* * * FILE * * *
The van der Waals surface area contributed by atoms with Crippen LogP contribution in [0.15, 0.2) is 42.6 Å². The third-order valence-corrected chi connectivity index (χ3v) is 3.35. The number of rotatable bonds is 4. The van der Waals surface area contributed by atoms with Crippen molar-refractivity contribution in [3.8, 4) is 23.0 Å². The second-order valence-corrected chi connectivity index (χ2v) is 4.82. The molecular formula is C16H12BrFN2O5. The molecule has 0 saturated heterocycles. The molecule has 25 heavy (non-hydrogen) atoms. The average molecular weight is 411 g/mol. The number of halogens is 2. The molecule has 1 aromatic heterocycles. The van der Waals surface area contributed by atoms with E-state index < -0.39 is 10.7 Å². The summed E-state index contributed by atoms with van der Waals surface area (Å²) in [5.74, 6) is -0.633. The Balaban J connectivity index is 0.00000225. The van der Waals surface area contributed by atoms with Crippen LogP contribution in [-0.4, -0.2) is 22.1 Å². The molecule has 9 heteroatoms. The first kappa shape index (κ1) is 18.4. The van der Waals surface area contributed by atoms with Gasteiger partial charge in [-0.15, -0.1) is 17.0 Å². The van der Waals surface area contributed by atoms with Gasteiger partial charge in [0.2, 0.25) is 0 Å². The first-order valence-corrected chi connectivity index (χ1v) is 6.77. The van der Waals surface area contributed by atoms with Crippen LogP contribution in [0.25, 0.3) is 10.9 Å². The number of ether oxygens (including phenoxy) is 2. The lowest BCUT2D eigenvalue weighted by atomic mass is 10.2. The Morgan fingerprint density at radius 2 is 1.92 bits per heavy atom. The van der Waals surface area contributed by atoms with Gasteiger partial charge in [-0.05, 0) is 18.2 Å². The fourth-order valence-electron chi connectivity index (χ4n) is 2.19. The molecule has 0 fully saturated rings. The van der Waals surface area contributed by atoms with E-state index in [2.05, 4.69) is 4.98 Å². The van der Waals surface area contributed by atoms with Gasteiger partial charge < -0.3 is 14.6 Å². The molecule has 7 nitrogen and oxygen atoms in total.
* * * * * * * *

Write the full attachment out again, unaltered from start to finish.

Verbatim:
The van der Waals surface area contributed by atoms with Crippen LogP contribution in [0.15, 0.2) is 42.6 Å². The third-order valence-corrected chi connectivity index (χ3v) is 3.35. The number of rotatable bonds is 4. The van der Waals surface area contributed by atoms with Crippen molar-refractivity contribution in [3.8, 4) is 23.0 Å². The second-order valence-corrected chi connectivity index (χ2v) is 4.82. The molecular formula is C16H12BrFN2O5. The molecule has 0 saturated heterocycles. The molecule has 25 heavy (non-hydrogen) atoms. The average molecular weight is 411 g/mol. The number of halogens is 2. The molecule has 1 aromatic heterocycles. The van der Waals surface area contributed by atoms with E-state index < -0.39 is 10.7 Å². The summed E-state index contributed by atoms with van der Waals surface area (Å²) in [5.74, 6) is -0.633. The Balaban J connectivity index is 0.00000225. The van der Waals surface area contributed by atoms with Crippen LogP contribution in [-0.4, -0.2) is 22.1 Å². The molecule has 9 heteroatoms. The first kappa shape index (κ1) is 18.4. The van der Waals surface area contributed by atoms with Gasteiger partial charge in [-0.15, -0.1) is 17.0 Å². The van der Waals surface area contributed by atoms with Gasteiger partial charge in [0.2, 0.25) is 0 Å². The first-order valence-corrected chi connectivity index (χ1v) is 6.77. The van der Waals surface area contributed by atoms with Crippen LogP contribution in [0.25, 0.3) is 10.9 Å². The number of ether oxygens (including phenoxy) is 2. The lowest BCUT2D eigenvalue weighted by atomic mass is 10.2. The Morgan fingerprint density at radius 2 is 1.92 bits per heavy atom. The van der Waals surface area contributed by atoms with Gasteiger partial charge in [-0.05, 0) is 18.2 Å². The fourth-order valence-electron chi connectivity index (χ4n) is 2.19. The molecule has 0 fully saturated rings. The van der Waals surface area contributed by atoms with E-state index in [2.05, 4.69) is 4.98 Å². The van der Waals surface area contributed by atoms with Gasteiger partial charge < -0.3 is 14.6 Å². The molecule has 7 nitrogen and oxygen atoms in total.